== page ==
Turkey orders 1,112 people arrested over Gulen links

Turkey accused Fethullah Gulen, above, of organizing the attempted coup in 2016. (AFP/File)
Updated 12 February 2019

Turkey orders 1,112 people arrested over Gulen links

  • Turkey suspects Gulen in organizing the 2016 coup attempt
  • The operation was focused on Ankara

ISTANBUL: Turkey launched on Tuesday one of its largest operations against alleged supporters of the US-based Muslim cleric accused of leading an attempted coup in 2016, ordering the arrest of 1,112 people, state media reported.

The operation, related to alleged cheating in police examinations, showed authorities were not letting up on their crackdown two-and-a-half years after rogue soldiers used warplanes, helicopters and tanks in a bid to seize power.

More than 250 people were killed in the failed putsch, in which preacher Fethullah Gulen, a former ally of President Tayyip Erdogan, has denied involvement. Gulen has lived in self-imposed exile in Pennsylvania since 1999.

Tuesday’s operation related to a police force examination in 2010 for those seeking to become deputy inspectors, and allegations that some of those taking part had received the questions in advance, state-owned Anadolu news agency reported.

So far 124 suspects have been detained in the operation launched by the Ankara chief prosecutor’s office and extending across 76 provinces, Anadolu said. It was not clear how many, if any, of the suspects were serving police officers.

Interior Minister Suleyman Soylu said on Sunday a “big operation” was looming against Gulen supporters. “Devils would not perpetrate deceptions like they have,” he said. “We will finish them off.”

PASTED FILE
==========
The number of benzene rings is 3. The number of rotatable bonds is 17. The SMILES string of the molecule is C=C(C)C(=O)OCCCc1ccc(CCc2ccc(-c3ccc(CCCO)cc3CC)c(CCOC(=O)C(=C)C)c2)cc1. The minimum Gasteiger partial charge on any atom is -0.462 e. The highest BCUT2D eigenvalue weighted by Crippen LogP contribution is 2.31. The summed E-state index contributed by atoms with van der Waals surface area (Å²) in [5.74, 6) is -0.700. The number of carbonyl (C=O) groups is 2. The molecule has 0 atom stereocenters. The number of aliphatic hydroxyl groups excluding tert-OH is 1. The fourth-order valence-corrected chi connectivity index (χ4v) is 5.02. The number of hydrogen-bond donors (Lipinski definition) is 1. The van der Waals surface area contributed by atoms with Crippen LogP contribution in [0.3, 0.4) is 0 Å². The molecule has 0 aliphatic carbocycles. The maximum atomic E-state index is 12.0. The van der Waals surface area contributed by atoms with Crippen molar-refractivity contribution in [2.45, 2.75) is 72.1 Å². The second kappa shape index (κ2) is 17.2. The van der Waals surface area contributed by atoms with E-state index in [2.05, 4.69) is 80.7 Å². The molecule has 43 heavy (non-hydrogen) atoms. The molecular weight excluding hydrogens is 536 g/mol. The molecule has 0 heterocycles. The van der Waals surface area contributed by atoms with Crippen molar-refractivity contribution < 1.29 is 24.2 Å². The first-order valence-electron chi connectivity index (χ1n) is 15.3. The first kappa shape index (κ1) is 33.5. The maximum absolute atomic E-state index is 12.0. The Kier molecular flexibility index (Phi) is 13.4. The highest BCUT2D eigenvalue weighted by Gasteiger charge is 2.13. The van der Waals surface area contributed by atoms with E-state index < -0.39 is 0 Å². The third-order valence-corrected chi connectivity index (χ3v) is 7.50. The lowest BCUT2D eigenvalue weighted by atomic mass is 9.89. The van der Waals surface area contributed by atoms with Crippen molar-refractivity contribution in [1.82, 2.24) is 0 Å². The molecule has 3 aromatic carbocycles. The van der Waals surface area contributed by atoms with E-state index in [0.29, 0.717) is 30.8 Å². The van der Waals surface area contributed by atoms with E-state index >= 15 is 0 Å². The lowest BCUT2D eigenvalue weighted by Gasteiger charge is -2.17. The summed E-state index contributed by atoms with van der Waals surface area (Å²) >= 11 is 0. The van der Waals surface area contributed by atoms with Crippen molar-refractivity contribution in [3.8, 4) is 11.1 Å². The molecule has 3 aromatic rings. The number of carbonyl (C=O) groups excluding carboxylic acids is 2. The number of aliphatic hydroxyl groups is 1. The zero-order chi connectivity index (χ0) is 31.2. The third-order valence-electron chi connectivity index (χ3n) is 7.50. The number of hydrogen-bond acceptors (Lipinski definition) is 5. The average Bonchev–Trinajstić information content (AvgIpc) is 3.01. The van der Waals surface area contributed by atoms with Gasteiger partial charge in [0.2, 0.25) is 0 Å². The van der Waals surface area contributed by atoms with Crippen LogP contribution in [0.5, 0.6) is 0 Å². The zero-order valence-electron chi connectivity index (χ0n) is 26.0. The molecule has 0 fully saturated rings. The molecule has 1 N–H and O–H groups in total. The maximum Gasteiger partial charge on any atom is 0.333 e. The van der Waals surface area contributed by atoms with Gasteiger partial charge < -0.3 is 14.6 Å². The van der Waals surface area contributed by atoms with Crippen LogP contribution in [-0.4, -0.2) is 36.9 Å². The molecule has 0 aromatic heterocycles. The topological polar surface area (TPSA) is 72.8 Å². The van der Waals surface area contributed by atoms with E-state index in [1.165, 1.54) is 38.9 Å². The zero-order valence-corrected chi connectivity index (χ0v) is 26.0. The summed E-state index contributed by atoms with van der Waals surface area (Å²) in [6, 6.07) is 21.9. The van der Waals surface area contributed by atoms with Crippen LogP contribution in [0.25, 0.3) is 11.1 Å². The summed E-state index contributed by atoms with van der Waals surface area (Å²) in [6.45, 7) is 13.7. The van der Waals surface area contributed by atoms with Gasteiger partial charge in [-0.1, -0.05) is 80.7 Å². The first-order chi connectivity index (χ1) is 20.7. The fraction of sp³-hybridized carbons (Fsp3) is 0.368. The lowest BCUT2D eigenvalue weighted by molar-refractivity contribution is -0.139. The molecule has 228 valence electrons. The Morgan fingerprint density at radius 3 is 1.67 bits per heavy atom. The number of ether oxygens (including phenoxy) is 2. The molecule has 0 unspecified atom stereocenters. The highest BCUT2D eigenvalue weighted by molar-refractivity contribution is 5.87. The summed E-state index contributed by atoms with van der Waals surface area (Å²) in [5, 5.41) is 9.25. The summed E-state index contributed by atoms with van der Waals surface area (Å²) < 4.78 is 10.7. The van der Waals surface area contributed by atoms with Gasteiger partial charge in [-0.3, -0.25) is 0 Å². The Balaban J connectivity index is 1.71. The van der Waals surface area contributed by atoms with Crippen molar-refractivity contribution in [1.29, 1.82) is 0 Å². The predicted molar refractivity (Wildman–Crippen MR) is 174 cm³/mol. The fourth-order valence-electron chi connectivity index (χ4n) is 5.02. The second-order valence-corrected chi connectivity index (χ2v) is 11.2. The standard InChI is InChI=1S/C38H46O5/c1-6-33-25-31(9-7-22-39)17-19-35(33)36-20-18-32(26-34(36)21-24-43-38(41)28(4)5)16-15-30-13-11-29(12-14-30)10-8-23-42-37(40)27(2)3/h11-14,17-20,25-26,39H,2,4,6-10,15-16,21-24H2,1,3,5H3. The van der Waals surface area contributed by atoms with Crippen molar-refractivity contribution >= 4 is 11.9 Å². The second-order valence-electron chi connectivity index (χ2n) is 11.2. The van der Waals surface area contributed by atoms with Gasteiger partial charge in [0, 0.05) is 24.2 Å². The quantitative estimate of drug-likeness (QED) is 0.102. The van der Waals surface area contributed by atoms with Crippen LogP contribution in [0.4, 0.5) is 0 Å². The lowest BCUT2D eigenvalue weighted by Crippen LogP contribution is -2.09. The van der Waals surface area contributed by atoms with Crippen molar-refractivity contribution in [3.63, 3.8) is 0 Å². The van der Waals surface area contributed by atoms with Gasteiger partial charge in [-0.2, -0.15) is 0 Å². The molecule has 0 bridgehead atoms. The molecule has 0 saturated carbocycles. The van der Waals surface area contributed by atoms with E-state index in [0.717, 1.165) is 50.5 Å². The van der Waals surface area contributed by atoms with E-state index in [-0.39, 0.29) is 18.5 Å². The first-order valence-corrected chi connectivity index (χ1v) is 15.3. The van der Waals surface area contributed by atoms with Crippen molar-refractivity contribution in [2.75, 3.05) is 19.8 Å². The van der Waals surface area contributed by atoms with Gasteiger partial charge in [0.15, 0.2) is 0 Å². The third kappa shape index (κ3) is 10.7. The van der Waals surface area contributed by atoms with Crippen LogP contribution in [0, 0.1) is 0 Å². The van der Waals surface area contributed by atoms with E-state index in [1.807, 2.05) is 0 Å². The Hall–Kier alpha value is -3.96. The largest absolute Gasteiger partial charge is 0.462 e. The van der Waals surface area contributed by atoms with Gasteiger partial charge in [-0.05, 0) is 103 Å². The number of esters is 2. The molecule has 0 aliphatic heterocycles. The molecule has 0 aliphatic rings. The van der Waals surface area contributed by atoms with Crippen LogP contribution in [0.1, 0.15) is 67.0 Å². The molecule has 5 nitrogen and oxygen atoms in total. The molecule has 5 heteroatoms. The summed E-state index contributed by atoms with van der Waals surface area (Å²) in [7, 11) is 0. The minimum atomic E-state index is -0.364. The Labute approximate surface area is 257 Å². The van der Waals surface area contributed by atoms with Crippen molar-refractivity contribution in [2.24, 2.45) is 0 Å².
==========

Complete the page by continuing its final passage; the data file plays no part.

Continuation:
The government says his network over decades infiltrated state institutions including the security forces, judiciary and ministries, often helped by cheating in exams, to create a “parallel state.”

Purge of suspects

Since the coup attempt, the government has carried out a deep and lasting purge of state institutions while prosecutors have launched a steady stream of investigations against those suspected of links to Gulen.

Turkey’s Western allies have criticized the crackdown, which was pursued mainly under a state of emergency that was declared after the coup and remained in effect until July last year.

Erdogan’s critics accuse him of using the failed putsch as a pretext to quash dissent. Turkish authorities say the measures are necessary to combat threats to national security.

More than 77,000 people have been jailed pending trial since the putsch and widespread arrests are still routine. Authorities have suspended or sacked 150,000 civil servants and military personnel.

Defense Minister Hulusi Akar, the former chief of staff, has said more than 15,000 military personnel had been dismissed since the coup, including 150 generals and admirals.

Authorities have also taken control of hundreds of firms accused of links to Gulen and his supporters, and shut down more than 130 media outlets as part of the purge.